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By Karyn Simpson, Dec. 20, 2018 –

Columbia University climate science veteran Wally Broecker

Columbia University Geology Professor Wally Broecker, the pioneering grandfather of climate science, laid it on the line. The two ways we know of to bring down civilization are nuclear bombs or carbon dioxide emissions from fossil fuels, the driving force of climate change, he said this fall during an interview at the annual Comer Climate Conference this fall in Wisconsin. “It’s got the seeds of really terrible chaos on the planet and we’ve got to start to respect that.”

Within days of the conference, the U.N.’s Intergovernmental Panel on Climate Change cautioned that even raising the global temperatures by 1.5 degrees C (2.7 degrees F) could have disastrous effects on sea level rise, extreme temperatures, rainfall and drought. And we’ve already raised temperatures 1 degree globally.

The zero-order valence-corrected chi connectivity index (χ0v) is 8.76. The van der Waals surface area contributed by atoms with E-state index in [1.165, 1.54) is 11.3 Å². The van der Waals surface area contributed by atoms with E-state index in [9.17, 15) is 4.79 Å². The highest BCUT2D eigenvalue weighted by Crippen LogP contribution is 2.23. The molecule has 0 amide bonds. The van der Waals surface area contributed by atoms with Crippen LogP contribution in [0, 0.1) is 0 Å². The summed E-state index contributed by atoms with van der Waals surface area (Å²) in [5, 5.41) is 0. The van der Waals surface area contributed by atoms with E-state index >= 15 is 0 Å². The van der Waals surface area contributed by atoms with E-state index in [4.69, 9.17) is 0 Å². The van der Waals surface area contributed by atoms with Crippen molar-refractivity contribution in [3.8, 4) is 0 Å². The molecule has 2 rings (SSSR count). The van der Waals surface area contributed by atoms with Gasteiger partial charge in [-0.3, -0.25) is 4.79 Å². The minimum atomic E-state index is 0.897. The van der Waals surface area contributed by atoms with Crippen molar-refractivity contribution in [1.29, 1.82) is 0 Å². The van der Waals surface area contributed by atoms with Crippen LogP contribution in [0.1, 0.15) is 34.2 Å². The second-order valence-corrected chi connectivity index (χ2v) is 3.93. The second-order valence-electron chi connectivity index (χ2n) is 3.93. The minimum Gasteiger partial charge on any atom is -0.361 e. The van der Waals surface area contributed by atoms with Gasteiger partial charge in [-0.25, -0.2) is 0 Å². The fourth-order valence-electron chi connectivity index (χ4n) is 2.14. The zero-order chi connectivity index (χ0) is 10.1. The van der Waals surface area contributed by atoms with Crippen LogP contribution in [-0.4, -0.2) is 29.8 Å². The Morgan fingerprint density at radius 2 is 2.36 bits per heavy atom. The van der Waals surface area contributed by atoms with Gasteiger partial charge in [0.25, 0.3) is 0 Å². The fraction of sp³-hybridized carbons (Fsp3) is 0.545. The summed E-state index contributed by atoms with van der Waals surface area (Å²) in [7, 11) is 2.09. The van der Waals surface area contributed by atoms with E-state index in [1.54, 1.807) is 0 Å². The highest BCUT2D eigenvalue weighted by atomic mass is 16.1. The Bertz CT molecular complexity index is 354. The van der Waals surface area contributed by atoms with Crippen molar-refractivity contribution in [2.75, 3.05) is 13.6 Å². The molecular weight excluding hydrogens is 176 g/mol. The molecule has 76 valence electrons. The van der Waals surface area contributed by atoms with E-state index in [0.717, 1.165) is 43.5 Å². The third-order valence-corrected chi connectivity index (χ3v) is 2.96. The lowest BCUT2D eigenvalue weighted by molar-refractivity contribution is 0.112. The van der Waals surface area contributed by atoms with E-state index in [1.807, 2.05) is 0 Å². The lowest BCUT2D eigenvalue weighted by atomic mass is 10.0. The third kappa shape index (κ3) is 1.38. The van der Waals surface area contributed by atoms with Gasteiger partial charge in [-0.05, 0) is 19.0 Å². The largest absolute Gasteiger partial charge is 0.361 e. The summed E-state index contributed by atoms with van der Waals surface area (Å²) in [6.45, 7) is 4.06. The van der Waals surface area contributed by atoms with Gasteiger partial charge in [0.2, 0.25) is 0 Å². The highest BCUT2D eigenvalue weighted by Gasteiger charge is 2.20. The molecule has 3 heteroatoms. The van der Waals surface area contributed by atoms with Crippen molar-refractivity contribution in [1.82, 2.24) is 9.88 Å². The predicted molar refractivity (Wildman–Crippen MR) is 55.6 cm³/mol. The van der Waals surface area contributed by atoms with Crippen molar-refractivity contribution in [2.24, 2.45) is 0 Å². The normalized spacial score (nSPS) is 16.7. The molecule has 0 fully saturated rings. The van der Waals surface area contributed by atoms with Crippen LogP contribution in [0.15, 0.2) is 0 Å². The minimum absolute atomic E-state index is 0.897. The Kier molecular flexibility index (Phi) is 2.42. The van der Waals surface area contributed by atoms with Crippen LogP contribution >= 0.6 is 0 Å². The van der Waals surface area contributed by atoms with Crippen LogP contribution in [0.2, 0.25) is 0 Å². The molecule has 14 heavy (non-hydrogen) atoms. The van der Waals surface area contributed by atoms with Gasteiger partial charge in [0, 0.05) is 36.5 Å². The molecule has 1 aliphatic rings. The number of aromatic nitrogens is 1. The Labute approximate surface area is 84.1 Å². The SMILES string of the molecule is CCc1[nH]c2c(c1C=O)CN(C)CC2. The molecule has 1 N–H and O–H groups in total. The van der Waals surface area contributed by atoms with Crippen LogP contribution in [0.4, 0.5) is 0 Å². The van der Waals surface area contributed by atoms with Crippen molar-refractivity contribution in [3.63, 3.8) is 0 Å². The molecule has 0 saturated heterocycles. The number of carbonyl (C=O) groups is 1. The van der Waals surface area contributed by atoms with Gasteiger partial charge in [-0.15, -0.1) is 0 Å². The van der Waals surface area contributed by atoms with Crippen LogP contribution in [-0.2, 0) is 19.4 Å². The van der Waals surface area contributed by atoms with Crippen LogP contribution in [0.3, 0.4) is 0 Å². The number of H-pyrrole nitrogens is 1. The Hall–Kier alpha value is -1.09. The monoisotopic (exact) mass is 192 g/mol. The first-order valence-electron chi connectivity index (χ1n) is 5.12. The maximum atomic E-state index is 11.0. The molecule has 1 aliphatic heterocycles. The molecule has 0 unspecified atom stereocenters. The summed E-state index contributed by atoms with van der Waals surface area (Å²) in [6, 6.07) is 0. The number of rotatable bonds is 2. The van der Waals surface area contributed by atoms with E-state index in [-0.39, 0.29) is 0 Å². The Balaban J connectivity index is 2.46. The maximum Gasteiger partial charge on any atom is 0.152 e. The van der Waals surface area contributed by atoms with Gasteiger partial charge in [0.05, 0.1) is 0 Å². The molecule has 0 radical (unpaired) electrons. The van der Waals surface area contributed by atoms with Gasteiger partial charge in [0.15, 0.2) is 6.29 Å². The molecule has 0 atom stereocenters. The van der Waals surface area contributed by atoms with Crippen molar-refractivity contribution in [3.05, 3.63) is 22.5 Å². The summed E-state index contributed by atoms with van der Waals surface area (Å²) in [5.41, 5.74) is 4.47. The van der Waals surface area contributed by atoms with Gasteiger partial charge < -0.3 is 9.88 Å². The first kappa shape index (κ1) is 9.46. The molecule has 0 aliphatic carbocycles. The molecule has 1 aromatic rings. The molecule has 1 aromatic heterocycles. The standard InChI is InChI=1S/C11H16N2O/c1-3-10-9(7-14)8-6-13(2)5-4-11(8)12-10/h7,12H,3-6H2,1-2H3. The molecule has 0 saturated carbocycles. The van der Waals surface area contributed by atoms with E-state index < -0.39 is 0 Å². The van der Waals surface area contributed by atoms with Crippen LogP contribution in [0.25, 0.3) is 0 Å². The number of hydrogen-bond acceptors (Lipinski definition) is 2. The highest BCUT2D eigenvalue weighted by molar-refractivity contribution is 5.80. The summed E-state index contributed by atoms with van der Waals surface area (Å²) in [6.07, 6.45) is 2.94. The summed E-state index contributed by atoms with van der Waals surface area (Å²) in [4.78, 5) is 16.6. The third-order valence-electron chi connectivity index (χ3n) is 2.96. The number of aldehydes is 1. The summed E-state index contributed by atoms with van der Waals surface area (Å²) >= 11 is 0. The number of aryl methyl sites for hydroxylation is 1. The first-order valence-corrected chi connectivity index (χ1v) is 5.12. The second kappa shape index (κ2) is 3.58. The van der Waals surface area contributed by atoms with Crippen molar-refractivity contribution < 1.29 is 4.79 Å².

What needs to change to mitigate the accelerating threat?

Penn State climate science veteran Richard Alley

Scientists sharing their latest research at the 2018 conference say we need to move swiftly toward a sustainable energy system and trap the carbon dioxide emissions from continued near-term needs for fossil fuels. Meeting the challenge offers wide-ranging opportunities for innovation and economic growth, said Penn State climatologist Richard Alley at the conference.

“Economic studies are consistent in showing that engaging with climate officially, wisely, helps the economy, it helps employment as well as the environment,” he said. Watch the video for more insights from Broecker, Alley and other scientists.

Photo at top: Fossil fuel emissions of carbon dioxide hold heat in the atmosphere, the thermostat of climate change and of the extreme weather, floods, drought and human displacement that are accelerating with it.
Editor’s note: This interview with the late Wally Broecker was conducted at the 2018 Comer Climate Conference just a few months before he died.

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